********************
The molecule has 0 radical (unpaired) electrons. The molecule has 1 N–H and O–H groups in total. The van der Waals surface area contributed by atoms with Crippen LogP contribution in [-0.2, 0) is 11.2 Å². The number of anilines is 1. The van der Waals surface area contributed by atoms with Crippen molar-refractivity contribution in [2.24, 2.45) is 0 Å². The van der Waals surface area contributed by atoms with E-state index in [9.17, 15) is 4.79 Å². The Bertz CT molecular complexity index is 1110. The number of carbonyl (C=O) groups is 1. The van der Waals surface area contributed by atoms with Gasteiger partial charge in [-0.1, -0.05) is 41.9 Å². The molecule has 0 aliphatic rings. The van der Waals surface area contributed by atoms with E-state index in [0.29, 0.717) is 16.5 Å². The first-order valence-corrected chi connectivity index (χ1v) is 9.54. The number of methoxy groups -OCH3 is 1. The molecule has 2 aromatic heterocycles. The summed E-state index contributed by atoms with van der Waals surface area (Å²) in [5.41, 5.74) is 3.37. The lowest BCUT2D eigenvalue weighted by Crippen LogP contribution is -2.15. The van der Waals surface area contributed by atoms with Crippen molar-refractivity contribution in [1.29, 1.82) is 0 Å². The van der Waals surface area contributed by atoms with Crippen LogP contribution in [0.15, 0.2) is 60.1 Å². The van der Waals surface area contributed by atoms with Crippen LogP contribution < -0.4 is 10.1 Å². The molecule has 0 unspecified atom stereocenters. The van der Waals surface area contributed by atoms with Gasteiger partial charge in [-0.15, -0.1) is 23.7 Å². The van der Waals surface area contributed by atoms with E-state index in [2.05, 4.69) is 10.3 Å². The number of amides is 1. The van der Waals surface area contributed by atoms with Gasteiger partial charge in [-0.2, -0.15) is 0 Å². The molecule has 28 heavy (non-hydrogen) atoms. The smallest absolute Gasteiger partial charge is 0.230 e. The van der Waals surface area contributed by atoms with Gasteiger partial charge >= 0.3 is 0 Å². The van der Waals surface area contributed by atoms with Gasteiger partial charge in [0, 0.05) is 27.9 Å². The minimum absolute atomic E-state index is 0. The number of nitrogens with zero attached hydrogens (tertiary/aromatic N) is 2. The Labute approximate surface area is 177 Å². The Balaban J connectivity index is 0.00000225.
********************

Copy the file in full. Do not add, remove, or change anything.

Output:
The molecule has 0 radical (unpaired) electrons. The molecule has 1 N–H and O–H groups in total. The van der Waals surface area contributed by atoms with Crippen LogP contribution in [-0.2, 0) is 11.2 Å². The number of anilines is 1. The van der Waals surface area contributed by atoms with Crippen molar-refractivity contribution in [2.24, 2.45) is 0 Å². The van der Waals surface area contributed by atoms with E-state index in [9.17, 15) is 4.79 Å². The Bertz CT molecular complexity index is 1110. The number of carbonyl (C=O) groups is 1. The van der Waals surface area contributed by atoms with Gasteiger partial charge in [-0.1, -0.05) is 41.9 Å². The molecule has 0 aliphatic rings. The van der Waals surface area contributed by atoms with E-state index in [0.29, 0.717) is 16.5 Å². The first-order valence-corrected chi connectivity index (χ1v) is 9.54. The number of methoxy groups -OCH3 is 1. The molecule has 2 aromatic heterocycles. The summed E-state index contributed by atoms with van der Waals surface area (Å²) in [5.41, 5.74) is 3.37. The lowest BCUT2D eigenvalue weighted by Crippen LogP contribution is -2.15. The van der Waals surface area contributed by atoms with Crippen molar-refractivity contribution in [1.29, 1.82) is 0 Å². The van der Waals surface area contributed by atoms with Crippen LogP contribution in [0.15, 0.2) is 60.1 Å². The van der Waals surface area contributed by atoms with Crippen LogP contribution < -0.4 is 10.1 Å². The molecule has 0 unspecified atom stereocenters. The van der Waals surface area contributed by atoms with Gasteiger partial charge in [-0.15, -0.1) is 23.7 Å². The van der Waals surface area contributed by atoms with E-state index in [2.05, 4.69) is 10.3 Å². The number of amides is 1. The van der Waals surface area contributed by atoms with Gasteiger partial charge in [-0.2, -0.15) is 0 Å². The molecule has 28 heavy (non-hydrogen) atoms. The smallest absolute Gasteiger partial charge is 0.230 e. The van der Waals surface area contributed by atoms with Gasteiger partial charge >= 0.3 is 0 Å². The van der Waals surface area contributed by atoms with Gasteiger partial charge in [0, 0.05) is 27.9 Å². The minimum absolute atomic E-state index is 0. The number of nitrogens with zero attached hydrogens (tertiary/aromatic N) is 2. The Labute approximate surface area is 177 Å². The Balaban J connectivity index is 0.00000225.